Foundation CEO emphasises importance of supporting mental health during lockdown
Palace for Life CEO Mike Summers spoke to Sky Sports News about the vital need to support the mental health of young people during lockdown.
Palace for Life Foundation Chief Executive Mike Summers has highlighted the importance of supporting young people who might be dealing with anxiety and other mental health challenges at home during the lockdown.
“Some young people love the fact that they can stay at home all day but for every one of them, there are a larger number who are really struggling. They’re stuck at home, they’re not seeing their friends, some are living in cramped accommodation and are not able to get out.
“Many families are having a difficult time and there’s a lot of anxiety around. We do worry about the mental health of some of our local young people.”
Speaking about the recent work that Palace for Life has implemented to help support mental health in the local area, the Palace for Life CEO said:
“We’ve got a very innovative team of staff and they’ve come up with a number of ideas. One of our great programmes is called Palace Pad Chat and we’re using gaming platforms, such as PlayStation 4 and Xbox, to enable our mentors, who would normally be working with young people in a one-to-one mentoring basis at the stadium, to instead play FIFA or Fortnite as an opportunity to hold conversations with young people.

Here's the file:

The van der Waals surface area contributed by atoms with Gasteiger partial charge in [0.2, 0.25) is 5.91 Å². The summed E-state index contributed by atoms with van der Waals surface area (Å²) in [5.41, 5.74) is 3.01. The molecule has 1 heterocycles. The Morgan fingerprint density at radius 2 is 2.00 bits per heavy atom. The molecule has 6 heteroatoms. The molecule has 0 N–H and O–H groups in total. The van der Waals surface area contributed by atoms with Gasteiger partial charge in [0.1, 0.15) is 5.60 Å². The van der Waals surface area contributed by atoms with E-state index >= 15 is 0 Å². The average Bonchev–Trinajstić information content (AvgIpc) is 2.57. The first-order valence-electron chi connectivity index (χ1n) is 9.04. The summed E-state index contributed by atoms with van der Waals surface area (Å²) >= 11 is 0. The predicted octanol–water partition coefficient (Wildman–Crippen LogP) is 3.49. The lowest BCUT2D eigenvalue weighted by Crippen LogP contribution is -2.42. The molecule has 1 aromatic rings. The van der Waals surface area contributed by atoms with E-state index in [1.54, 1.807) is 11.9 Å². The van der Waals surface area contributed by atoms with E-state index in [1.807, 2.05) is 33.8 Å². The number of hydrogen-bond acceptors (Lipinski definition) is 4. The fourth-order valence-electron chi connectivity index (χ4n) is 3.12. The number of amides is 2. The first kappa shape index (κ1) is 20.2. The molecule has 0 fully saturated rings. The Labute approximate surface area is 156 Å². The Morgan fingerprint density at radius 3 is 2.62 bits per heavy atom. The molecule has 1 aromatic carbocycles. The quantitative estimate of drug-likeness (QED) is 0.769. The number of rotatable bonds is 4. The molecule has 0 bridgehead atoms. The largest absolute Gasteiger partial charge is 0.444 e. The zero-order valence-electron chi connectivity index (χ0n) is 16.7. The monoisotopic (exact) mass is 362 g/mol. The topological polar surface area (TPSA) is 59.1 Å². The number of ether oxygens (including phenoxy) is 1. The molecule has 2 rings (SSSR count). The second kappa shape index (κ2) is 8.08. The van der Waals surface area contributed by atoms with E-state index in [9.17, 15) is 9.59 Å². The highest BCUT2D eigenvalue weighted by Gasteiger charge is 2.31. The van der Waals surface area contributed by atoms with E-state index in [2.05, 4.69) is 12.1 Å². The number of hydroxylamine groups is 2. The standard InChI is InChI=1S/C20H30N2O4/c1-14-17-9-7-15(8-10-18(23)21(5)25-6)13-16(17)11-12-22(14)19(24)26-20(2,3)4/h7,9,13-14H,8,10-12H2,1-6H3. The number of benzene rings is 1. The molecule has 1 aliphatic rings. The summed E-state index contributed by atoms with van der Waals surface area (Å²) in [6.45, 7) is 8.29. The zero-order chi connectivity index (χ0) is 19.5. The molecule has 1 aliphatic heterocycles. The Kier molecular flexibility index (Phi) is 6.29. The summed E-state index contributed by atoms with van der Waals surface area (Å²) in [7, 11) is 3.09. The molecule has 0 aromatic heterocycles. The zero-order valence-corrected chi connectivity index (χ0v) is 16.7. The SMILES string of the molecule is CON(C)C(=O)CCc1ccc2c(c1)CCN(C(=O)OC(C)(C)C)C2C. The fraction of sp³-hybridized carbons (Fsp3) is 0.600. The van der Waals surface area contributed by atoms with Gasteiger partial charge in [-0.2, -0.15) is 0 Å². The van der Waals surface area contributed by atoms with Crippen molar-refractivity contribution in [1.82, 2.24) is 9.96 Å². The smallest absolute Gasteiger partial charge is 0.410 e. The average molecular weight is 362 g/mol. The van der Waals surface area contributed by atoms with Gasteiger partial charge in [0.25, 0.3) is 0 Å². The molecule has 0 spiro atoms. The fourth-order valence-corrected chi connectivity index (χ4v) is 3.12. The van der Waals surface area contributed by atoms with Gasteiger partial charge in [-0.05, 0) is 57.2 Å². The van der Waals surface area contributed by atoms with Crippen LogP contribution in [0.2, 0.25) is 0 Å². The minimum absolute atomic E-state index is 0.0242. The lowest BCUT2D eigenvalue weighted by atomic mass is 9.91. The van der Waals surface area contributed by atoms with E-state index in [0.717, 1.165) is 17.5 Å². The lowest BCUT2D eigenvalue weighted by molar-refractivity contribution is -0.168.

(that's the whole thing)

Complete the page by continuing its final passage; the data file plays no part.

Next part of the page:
“It’s a chance for us to find out how they’re doing, hear about their issues and their anxieties and it’s been really good way of keeping in touch with young people around the local area.”
Find out more about Palace Pad Chat.
Palace for Life are also running a ‘Returning to School’ Webinar on Thursday 21st May to give parents and teachers the insights of experts to help them best support children and young people’s mental health as they return to school. With over 100 people booked on, a live stream will also be available on YouTube to enable even more people to join.
Supporting the mental health of young people in south London is a key mission for the Foundation, which typically runs the Team Mates programme in primary schools to offer additional support for children to help build their emotional resilience and self-esteem.
Summers continued: “We’re proud to still be able to listen to families and young people at this time, to give them some advice, and to hopefully provide them with the support they need.”
But Summers knows that mental health affects everyone and that’s why at the start of lockdown, the Foundation joined club staff to call Palace supporters over the age of 70. Making over 1200 calls, staff just called for a chat and to reminisce about Palace, but, in some cases, unearthed some quite serious cases of isolation. Some staff are still in touch on a regular basis and Palace legends, such as Mark Bright and Dougie Freedman, have also picked up the phone to fans.
“It’s really made a lot of people’s day at a time when a lot of people are very anxious and very lonely, so we’re delighted to help.”
Summers, like everyone who works at the Club and the Foundation, would like to thank all Palace fans for their continued support during these testing times:
“Our fanbase has really come to the fore here. Fans have been donating money for the Palace Kitchen to provide more meals, to the local food bank and to the Croydon NHS by playing the Palace for Life Super Draw.
“The Palace fanbase is always very generous and has really come together to help the local community at this time. As we move through the uncertainty of this pandemic in the coming weeks and months, we will continue to need that support more than ever.”